What Should Be the Official Animal of Los Angeles?

Anyone Representing This Place Should Be Resourceful, Adaptable, Clever, and Maybe a Little Misunderstood

The bald eagle symbolizes the United States. The grizzly bear (though no longer found here) emblemizes California. But in spite of Los Angeles’s vast wilderness areas—from mountains, canyons, and lakes to the Pacific coastline—we lack an official animal icon. Can a single creature stand in for our area’s history, outlook, culture, and spirit? Would that living thing be a mammal, a bird, a water-dweller—or perhaps an insect? In advance of “Does L.A. Appreciate Its Wild Animals?”, a Zócalo/Grand Park event, we asked some locals the following question: What should be the official animal of the city of Los Angeles?

Karen B. Winnick

The coyote, our wily, resourceful neighbor

With trepidation for the safety of my beloved small dogs, I nominate the ubiquitous coyote to be designated the official animal of the city of Los Angeles. Coyotes are in our midst. Their population has exploded. They’ve arrived from their dwindling habitats in search of food. And they have every right to live and thrive.

The presence of coyotes in Los Angeles keeps us mindful. Why? Everywhere human encroachment has overtaken the natural habitats of other species. Hungry elephants raid crops; big cats have little space to roam; sea turtles have dwindling nesting beaches; and coyotes’ cousins, wolves have no place to go. It’s a world crisis. And coyotes are Los Angeles’s issue.

Coyotes remind us of the importance of preserving our natural habitats. They are wily, unafraid, and have amazing adaptability—skills they’ve developed to survive in a shrinking space. Like people everywhere we need to co-exist with our wild neighbors. We must preserve areas where they can live out their natural lives. Coyotes’ presence is a constant reminder to tread lightly and with respect on this earth.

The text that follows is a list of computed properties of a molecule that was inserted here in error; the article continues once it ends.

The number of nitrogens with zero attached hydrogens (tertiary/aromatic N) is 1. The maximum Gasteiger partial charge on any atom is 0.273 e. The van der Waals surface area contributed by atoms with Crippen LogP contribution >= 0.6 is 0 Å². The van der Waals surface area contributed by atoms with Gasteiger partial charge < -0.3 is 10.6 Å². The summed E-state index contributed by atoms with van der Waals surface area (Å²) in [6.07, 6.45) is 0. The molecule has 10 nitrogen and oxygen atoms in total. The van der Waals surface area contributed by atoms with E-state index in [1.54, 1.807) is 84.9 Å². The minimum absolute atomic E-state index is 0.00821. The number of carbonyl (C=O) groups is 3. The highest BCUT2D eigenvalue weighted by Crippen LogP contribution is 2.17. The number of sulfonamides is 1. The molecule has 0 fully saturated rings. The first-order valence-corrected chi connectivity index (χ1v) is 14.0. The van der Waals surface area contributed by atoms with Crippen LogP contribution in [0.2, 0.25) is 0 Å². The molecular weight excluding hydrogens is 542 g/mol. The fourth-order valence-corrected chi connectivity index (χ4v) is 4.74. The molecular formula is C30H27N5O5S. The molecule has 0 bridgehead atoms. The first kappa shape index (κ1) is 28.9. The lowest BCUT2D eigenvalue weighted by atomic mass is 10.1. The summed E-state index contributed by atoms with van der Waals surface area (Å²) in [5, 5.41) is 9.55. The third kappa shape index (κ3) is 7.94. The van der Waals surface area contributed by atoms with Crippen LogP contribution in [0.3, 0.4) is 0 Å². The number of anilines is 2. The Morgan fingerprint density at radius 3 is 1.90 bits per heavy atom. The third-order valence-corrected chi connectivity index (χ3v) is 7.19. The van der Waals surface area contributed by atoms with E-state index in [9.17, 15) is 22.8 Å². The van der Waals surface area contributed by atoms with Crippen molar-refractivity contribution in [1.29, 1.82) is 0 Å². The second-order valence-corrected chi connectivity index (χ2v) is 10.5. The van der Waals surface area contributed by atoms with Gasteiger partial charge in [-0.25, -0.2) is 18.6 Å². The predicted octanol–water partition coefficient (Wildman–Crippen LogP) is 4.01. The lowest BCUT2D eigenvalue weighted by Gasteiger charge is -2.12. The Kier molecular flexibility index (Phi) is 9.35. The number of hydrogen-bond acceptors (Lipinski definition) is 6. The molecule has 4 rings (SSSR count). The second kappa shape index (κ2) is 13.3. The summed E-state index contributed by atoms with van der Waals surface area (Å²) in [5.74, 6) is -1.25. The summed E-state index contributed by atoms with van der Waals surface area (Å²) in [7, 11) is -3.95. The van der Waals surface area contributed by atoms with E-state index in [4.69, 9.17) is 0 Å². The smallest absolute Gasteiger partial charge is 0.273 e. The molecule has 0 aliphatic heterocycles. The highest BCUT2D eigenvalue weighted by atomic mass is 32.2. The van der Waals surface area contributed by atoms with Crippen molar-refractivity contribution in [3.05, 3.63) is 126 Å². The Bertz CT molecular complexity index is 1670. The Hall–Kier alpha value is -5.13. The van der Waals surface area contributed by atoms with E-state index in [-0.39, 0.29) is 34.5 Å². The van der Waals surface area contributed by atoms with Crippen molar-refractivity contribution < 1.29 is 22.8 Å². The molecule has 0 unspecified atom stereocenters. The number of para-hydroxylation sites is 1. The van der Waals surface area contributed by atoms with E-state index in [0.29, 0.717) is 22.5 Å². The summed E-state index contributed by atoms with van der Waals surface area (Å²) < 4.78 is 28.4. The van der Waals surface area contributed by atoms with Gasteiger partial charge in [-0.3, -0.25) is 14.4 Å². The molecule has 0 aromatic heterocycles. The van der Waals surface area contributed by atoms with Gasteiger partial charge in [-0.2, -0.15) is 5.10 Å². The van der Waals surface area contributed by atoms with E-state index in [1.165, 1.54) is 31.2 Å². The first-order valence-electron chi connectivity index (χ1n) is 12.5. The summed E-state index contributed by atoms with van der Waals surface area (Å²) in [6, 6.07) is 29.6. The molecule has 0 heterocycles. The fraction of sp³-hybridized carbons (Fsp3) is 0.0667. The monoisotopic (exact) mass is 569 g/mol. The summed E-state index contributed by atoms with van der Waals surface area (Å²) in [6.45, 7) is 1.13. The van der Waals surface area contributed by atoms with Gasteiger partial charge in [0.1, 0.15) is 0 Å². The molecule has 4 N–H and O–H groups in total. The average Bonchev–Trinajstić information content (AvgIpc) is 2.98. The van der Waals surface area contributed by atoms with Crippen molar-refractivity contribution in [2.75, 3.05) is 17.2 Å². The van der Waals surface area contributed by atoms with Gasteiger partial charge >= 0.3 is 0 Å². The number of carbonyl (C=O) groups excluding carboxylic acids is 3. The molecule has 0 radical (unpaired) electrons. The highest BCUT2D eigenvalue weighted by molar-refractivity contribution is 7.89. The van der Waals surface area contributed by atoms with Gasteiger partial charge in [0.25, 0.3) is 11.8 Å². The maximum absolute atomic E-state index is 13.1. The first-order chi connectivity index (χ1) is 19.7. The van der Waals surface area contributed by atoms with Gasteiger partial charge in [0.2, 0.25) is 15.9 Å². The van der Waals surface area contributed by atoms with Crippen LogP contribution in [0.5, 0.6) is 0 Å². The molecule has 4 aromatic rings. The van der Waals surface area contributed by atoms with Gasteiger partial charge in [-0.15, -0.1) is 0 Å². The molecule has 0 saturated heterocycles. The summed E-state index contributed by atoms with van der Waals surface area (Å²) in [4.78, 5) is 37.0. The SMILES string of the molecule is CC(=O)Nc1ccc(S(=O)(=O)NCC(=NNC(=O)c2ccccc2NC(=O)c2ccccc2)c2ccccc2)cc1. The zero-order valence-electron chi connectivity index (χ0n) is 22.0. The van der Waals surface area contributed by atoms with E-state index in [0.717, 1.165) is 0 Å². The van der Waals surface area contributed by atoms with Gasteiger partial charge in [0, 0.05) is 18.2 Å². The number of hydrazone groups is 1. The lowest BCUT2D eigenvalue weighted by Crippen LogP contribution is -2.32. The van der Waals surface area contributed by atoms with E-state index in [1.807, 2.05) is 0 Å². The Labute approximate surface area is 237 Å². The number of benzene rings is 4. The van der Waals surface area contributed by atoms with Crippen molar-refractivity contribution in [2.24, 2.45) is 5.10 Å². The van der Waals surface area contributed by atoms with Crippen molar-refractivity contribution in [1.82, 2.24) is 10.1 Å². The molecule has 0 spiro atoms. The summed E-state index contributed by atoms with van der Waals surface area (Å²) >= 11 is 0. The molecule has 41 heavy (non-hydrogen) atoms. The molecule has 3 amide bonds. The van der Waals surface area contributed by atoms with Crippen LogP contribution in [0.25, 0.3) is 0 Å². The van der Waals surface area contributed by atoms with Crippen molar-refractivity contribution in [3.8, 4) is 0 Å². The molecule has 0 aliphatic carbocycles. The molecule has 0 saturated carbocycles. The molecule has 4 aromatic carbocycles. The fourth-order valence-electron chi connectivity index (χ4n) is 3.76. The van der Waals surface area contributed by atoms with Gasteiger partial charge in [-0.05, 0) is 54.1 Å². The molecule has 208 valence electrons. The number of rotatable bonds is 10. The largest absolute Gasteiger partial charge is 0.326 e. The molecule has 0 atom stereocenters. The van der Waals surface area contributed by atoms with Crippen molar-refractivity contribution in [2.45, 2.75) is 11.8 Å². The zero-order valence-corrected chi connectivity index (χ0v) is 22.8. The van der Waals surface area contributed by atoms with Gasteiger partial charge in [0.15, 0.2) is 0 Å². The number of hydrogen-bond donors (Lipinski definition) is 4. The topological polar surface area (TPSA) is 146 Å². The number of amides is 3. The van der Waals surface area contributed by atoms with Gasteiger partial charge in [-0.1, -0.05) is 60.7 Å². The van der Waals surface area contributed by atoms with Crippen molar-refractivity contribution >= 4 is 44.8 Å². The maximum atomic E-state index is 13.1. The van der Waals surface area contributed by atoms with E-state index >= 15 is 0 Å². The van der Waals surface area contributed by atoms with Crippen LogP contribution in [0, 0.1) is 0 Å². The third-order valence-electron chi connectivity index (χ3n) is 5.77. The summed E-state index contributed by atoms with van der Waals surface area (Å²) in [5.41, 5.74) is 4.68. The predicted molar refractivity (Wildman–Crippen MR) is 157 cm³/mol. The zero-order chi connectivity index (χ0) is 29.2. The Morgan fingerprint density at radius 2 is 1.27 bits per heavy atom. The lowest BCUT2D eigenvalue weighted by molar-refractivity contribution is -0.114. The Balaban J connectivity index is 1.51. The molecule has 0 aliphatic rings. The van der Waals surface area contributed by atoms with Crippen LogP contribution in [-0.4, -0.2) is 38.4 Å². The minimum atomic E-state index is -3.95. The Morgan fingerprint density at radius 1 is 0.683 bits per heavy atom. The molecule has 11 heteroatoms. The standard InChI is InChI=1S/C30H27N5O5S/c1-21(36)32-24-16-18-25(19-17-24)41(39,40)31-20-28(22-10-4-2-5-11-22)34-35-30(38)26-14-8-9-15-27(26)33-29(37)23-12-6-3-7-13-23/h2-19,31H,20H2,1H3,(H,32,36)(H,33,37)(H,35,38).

So many of us are fearful of coyotes’ intrusions in our lives. It’s imperative that we are vigilant in protecting our children and our pets from coyotes, but we must protect them from speeding cars as well.

I believe in ahimsa—loving kindness and respect for all creatures—coyotes included. So I nominate them to be L.A.’s ambassador and to keep us mindful always.

Karen B. Winnick is an author-illustrator of children's books. She serves as President of the Board of Commissioners for the Los Angeles Zoo and the Board of Directors of Fauna and Flora, International, a conservation organization with 140 projects in over 40 countries.

Travis Longcore

The Western Scrub-Jay, our health barometer

Western Scrub-Jay. First of all, it isn’t a Blue Jay—the one with a crest on its head found in the Eastern United States—so right away just knowing “our” vocal blue bird will give residents a bit of local knowledge to impart to recent arrivals. Native to the chaparral, scrub, and oak woodlands of the Los Angeles Basin, yet tolerant of people and adaptable to the city if there are enough dense bushes, this species is found all over L.A., from San Pedro to Chatsworth.

Western Scrub-Jays are smart, like other corvids (members of the jay and crow family). They are known for “scatter-hoarding,” a behavior in which they can hide up to 6,000 individual food items, which they can re-locate using a highly developed spatial memory up to 250 days later. They can train humans to offer them food by rewarding them with daily visits and even perching on their hands. But these birds aren’t invincible, and the species’ susceptibility to West Nile Virus and the Los Angeles trend of developing nearly every square foot of a real estate parcel and then paving the rest is gradually pushing this charismatic species out of the residential neighborhoods where it has kept us company for so long.

Let’s make Western Scrub-Jay the official animal of the City, and ensure that even our densest neighborhoods maintain enough green space and vegetation for this original Los Angeles resident to make a home, thereby serving as a living barometer of the health our environment.

Travis Longcore is Associate Professor of Spatial Sciences at the University of Southern California. He is also the Science Director of The Urban Wildlands Group and the President of the Los Angeles Audubon Society.

Tyson Cornell

The peacock, non-native but ever-resourceful